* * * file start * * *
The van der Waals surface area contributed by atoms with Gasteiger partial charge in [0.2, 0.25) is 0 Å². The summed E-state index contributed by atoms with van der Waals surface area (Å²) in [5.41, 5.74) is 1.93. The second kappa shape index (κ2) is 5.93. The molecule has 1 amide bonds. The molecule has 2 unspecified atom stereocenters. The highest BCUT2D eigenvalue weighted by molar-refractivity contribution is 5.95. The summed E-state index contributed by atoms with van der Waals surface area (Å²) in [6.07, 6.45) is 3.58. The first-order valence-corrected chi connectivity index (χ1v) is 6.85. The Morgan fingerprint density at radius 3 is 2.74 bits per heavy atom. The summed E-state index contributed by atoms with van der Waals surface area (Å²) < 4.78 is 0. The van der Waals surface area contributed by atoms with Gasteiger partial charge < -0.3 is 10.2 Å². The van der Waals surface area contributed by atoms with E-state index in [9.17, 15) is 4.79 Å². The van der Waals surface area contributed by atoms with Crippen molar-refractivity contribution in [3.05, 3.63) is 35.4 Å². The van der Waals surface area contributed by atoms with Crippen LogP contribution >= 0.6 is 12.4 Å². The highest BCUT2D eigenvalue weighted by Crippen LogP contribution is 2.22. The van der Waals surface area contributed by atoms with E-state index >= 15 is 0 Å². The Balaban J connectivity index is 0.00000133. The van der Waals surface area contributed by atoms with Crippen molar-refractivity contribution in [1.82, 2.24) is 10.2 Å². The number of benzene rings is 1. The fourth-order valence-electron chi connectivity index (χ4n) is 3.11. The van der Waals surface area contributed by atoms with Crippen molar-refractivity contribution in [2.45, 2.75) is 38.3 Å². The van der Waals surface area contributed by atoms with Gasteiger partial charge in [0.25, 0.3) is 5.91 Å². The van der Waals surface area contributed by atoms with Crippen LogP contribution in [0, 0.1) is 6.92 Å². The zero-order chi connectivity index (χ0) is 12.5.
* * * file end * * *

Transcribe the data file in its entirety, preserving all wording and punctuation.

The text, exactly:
The van der Waals surface area contributed by atoms with Gasteiger partial charge in [0.2, 0.25) is 0 Å². The summed E-state index contributed by atoms with van der Waals surface area (Å²) in [5.41, 5.74) is 1.93. The second kappa shape index (κ2) is 5.93. The molecule has 1 amide bonds. The molecule has 2 unspecified atom stereocenters. The highest BCUT2D eigenvalue weighted by molar-refractivity contribution is 5.95. The summed E-state index contributed by atoms with van der Waals surface area (Å²) in [6.07, 6.45) is 3.58. The first-order valence-corrected chi connectivity index (χ1v) is 6.85. The Morgan fingerprint density at radius 3 is 2.74 bits per heavy atom. The summed E-state index contributed by atoms with van der Waals surface area (Å²) < 4.78 is 0. The van der Waals surface area contributed by atoms with Gasteiger partial charge < -0.3 is 10.2 Å². The van der Waals surface area contributed by atoms with E-state index in [9.17, 15) is 4.79 Å². The van der Waals surface area contributed by atoms with Crippen molar-refractivity contribution in [3.05, 3.63) is 35.4 Å². The van der Waals surface area contributed by atoms with Crippen LogP contribution >= 0.6 is 12.4 Å². The highest BCUT2D eigenvalue weighted by Crippen LogP contribution is 2.22. The van der Waals surface area contributed by atoms with E-state index >= 15 is 0 Å². The Balaban J connectivity index is 0.00000133. The van der Waals surface area contributed by atoms with Crippen molar-refractivity contribution in [1.82, 2.24) is 10.2 Å². The number of benzene rings is 1. The fourth-order valence-electron chi connectivity index (χ4n) is 3.11. The van der Waals surface area contributed by atoms with Crippen molar-refractivity contribution in [2.45, 2.75) is 38.3 Å². The van der Waals surface area contributed by atoms with Gasteiger partial charge in [0.25, 0.3) is 5.91 Å². The van der Waals surface area contributed by atoms with Crippen LogP contribution in [0, 0.1) is 6.92 Å². The zero-order chi connectivity index (χ0) is 12.5.